For doors at commercial establishments, will they have to be retrofitted to open either way so I can push it open with my forearm vs. having to grab a door handle to pull it open and touch whatever biological residue you left on the door handle?

Will sporting events and amusement parks ever be the same again?  I don’t know, but I wonder how many of you will feel comfortable attending the next baseball, football, insert-sport-name-here event in a packed stadium?  Maybe more people will opt-in to watch professional and college sports on TV, but what about high school and other sports?  The fans will return eventually but I don’t see it being something that turns back on overnight.

I haven’t been able to think through how up close and personal industries like barbers and nail salons will have to change, but I do wonder about malls.  Malls were already at a decline before the coronavirus shut them down, so how will the mass congregation of browsers be impacted going forward?

You can go through many industries, jobs, and lifestyle habits and each would have about the same answer: it’s not going to go back to the way it was overnight, and things may never be the same.  It’s also going to take a long time before everyone is able to get back to work.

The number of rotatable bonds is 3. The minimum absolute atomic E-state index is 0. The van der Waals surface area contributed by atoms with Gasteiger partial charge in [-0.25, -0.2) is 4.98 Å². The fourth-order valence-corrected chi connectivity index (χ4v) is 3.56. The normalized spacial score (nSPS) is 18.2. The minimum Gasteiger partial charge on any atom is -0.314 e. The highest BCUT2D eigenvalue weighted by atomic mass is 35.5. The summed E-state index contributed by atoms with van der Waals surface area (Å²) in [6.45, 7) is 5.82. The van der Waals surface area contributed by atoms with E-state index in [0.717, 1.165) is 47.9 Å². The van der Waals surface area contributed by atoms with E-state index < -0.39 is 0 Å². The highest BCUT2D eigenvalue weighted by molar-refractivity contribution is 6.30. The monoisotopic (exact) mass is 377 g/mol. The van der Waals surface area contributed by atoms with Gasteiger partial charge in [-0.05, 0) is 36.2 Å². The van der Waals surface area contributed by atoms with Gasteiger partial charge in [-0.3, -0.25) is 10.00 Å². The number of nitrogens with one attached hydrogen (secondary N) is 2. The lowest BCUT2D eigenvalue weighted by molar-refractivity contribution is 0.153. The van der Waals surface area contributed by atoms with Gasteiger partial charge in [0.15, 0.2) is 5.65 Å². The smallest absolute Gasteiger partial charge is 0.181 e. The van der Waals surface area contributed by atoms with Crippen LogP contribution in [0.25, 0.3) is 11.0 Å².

I believe one of the main reasons this thing isn’t under control is the conflicting messaging and rules from the various elected officials combined with certain segments of the population believing the social distancing rules and recommendations didn’t apply to them or they are invincible.  The lack of a coherent and consistent “rule” has led to confusion and anger among the people, and what appears to be power plays (and in some cases, stupidity) by governors and local officials who have an opinion on everything hasn’t been helpful.

I still believe if it is “ok” to shop at the grocery store, Wal-Mart, Home Depot, and the liquor store / marijuana dispensary it is “ok” to have other places open, also, if we minimize the number of people together.  Until we have a vaccine, keep on playing it smart but don’t live your life in fear.  It will only work if everyone does these simple things:

  • Rather than saying “practice social distancing” let’s put it this way: get out of my personal space, and I won’t invade yours.
  • Make it a habit of washing your hands frequently. Knowing what people touch and come in contact with I really didn’t want to shake your hand in the first place, and I didn’t like touching door handles and elevator buttons before all of the coronavirus pandemic discussion.
  • If you’re sick, stay home. I didn’t like getting the cold or flu you brought to the office prior, and I certainly don’t want to get anything else because you are inconsiderate and selfish now.
  • If you or someone you live with is in a high-risk category, stay home.

Thoughts, comments, complaints?